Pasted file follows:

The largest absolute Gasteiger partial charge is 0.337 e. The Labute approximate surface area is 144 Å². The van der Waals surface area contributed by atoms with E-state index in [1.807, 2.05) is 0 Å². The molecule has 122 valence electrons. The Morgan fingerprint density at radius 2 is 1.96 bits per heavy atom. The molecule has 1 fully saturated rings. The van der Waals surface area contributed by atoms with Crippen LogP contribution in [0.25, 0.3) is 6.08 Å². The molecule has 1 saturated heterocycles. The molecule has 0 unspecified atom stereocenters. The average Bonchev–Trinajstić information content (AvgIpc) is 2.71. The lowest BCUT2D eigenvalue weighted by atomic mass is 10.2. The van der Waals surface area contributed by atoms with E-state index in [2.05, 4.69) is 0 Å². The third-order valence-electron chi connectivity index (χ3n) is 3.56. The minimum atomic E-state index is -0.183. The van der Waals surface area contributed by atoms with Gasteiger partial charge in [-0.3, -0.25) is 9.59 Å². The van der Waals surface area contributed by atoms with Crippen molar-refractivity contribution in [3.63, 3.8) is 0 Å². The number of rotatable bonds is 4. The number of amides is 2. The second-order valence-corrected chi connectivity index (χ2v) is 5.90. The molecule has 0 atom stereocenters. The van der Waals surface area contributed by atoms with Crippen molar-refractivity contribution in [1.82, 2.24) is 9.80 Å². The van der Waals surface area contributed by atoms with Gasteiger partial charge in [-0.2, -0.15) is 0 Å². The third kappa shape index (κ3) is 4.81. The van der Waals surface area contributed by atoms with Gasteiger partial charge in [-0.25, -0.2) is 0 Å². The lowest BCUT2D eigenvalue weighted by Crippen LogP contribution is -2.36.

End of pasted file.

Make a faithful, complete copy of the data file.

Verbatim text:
The largest absolute Gasteiger partial charge is 0.337 e. The Labute approximate surface area is 144 Å². The van der Waals surface area contributed by atoms with E-state index in [1.807, 2.05) is 0 Å². The molecule has 122 valence electrons. The Morgan fingerprint density at radius 2 is 1.96 bits per heavy atom. The molecule has 1 fully saturated rings. The van der Waals surface area contributed by atoms with Crippen LogP contribution in [0.25, 0.3) is 6.08 Å². The molecule has 1 saturated heterocycles. The molecule has 0 unspecified atom stereocenters. The average Bonchev–Trinajstić information content (AvgIpc) is 2.71. The lowest BCUT2D eigenvalue weighted by atomic mass is 10.2. The van der Waals surface area contributed by atoms with E-state index in [2.05, 4.69) is 0 Å². The third-order valence-electron chi connectivity index (χ3n) is 3.56. The minimum atomic E-state index is -0.183. The van der Waals surface area contributed by atoms with Gasteiger partial charge in [-0.3, -0.25) is 9.59 Å². The van der Waals surface area contributed by atoms with Crippen molar-refractivity contribution in [3.63, 3.8) is 0 Å². The number of rotatable bonds is 4. The number of amides is 2. The second-order valence-corrected chi connectivity index (χ2v) is 5.90. The molecule has 0 atom stereocenters. The van der Waals surface area contributed by atoms with Crippen molar-refractivity contribution in [1.82, 2.24) is 9.80 Å². The van der Waals surface area contributed by atoms with Gasteiger partial charge in [-0.2, -0.15) is 0 Å². The third kappa shape index (κ3) is 4.81. The van der Waals surface area contributed by atoms with Gasteiger partial charge in [-0.25, -0.2) is 0 Å². The lowest BCUT2D eigenvalue weighted by Crippen LogP contribution is -2.36.